“This is a time to concentrate on the charitable purposes of the organisation – so, think about the best interests of the beneficiaries and services users rather than the best interests of the organisation – both now and longer term. There is a need to assess what must be protected as organisations move forward through the crisis, what can they 'lifeboat’ for the future and put aside for a while. The really hard decisions will be around what to stop doing. It will be equally important not to pare down so hard that there is no flexibility and ability to restart.
“Leaders and managers should be realistic and not let the uncertainty stop the hard decisions. It’s good to embrace change. I was hearing only this morning at one of the Cass CCE Leader’s breakfasts that the crisis is opening up a real opportunity for change and at a speed that is being driven by the external environment. The challenge for leaders is how to carry others with them, at a pace such that they can take advantage of these opportunities.
“When there is time to draw breath, I’d recommend investing time in strengthening governance and leadership – charities with diverse boards and a strong mix of appropriate skills and expertise are proving to fare better than those who don’t. There will be a need to rebuild team culture after remote working, furloughing or redundancies.”
Are there any opportunities for the sector during the crisis?
“Charities are making a real and visible difference during this crisis. This is an opportunity for public awareness to be raised about the role charities play in all our lives, for the significant under-valuation of the contribution made by civil society to the UK economy to be redressed and for a renewed energy in community spirit.
“We are seeing so many examples of great collaborative working – be it partnerships across sectors and other forms of collaborative working within. We may see some of these collaborations being built on through an increased number of strategically driven mergers, that will have potential to contribute to systemic change and greater social impact.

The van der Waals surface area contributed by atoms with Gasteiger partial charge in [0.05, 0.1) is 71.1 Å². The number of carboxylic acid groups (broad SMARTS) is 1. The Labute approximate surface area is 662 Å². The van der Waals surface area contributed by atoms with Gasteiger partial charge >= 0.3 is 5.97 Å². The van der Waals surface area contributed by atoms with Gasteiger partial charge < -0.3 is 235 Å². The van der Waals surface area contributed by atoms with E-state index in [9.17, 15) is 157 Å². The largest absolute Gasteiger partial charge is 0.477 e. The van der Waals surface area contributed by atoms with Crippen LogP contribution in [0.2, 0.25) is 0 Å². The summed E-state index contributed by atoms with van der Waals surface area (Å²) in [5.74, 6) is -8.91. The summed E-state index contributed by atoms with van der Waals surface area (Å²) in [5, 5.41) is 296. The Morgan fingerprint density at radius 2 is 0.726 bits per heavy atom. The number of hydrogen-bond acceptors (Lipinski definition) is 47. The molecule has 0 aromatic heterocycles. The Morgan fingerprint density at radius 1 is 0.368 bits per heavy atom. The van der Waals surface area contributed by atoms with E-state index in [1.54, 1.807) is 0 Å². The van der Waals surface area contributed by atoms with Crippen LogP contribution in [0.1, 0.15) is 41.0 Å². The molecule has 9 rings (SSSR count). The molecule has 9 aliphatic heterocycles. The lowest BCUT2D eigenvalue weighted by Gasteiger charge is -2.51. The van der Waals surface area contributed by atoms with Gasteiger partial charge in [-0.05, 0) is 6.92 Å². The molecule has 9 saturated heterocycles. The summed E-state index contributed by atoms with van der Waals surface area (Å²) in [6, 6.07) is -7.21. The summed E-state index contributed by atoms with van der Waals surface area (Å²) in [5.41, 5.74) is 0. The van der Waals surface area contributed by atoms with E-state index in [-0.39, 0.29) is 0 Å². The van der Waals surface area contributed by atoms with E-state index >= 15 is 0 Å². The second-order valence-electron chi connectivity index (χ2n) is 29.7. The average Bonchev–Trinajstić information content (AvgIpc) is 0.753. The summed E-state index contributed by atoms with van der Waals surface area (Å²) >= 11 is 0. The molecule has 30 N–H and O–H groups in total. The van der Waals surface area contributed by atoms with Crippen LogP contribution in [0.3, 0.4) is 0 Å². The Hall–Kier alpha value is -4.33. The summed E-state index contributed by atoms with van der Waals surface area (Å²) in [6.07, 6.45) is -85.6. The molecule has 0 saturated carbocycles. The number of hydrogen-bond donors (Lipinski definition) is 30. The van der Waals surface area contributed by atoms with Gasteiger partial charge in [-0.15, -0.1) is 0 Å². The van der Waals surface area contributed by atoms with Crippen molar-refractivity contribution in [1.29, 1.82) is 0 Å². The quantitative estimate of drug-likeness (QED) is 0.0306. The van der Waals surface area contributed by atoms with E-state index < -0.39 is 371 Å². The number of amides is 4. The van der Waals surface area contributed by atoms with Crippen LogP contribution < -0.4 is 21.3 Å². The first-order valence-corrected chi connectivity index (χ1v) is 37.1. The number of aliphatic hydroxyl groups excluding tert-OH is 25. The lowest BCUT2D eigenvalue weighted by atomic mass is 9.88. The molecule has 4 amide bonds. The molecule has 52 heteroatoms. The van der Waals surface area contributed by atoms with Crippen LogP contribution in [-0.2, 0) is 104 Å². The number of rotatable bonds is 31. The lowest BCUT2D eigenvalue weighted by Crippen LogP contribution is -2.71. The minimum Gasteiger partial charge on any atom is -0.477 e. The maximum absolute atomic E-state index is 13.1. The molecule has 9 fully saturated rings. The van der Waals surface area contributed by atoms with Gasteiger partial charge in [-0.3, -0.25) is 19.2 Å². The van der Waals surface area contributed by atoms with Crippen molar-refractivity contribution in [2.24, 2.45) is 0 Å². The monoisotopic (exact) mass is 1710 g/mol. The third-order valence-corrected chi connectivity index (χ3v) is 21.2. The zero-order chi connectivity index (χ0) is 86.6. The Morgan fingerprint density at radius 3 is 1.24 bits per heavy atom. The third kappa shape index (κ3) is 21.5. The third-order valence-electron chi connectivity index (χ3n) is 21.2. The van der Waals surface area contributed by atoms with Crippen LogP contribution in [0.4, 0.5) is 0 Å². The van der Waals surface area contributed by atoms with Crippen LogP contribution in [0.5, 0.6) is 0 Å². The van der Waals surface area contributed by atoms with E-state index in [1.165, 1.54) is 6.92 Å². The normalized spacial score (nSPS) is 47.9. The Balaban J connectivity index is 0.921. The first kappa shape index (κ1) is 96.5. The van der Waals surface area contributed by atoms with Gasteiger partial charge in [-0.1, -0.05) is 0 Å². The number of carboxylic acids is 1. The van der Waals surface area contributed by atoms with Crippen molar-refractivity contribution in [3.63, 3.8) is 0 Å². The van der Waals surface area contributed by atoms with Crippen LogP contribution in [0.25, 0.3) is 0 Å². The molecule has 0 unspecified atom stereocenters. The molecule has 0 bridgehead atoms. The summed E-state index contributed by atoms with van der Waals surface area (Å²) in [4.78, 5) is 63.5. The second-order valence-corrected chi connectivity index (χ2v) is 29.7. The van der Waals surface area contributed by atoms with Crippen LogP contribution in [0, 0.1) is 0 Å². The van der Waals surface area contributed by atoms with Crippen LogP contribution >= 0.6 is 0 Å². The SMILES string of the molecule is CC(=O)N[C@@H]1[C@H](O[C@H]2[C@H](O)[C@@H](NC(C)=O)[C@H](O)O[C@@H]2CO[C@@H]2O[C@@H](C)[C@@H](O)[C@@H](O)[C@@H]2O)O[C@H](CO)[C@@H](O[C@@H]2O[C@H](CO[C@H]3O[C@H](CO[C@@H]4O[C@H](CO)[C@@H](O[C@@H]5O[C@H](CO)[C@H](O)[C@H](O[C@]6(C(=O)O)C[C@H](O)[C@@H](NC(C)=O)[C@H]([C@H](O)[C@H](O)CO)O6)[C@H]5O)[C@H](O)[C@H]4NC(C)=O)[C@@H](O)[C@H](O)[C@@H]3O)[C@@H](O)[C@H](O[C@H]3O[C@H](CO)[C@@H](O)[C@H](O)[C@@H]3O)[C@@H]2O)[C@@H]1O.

“There is space for greater pace and agility – we are seeing this happen and it is likely to continue. I also think there will be enhanced crisis management and more of a focus on risk management which will lead to better resilience in the future.
“It’s also important not to let the increased social capital which has been built during the crisis disappear. The community spirit, the wave of volunteering and the collaborative relationships being built need to be nurtured and not allowed to fade away.”
Alex Skailes is a Director at the Centre for Charity Effectiveness at Cass Business School. An experienced strategy and finance director, with a successful track record of advising and leading clients in the nonprofit and private sectors, her research focuses on mergers and acquisitions in the charity sector.
The Centre is a leading nonprofit and philanthropy centre in the UK and overseas and delivers a world class blend of postgraduate master (MSc) degree programmes, research, consultancy and leadership development programmes both in the UK and overseas. Find out more about its work here.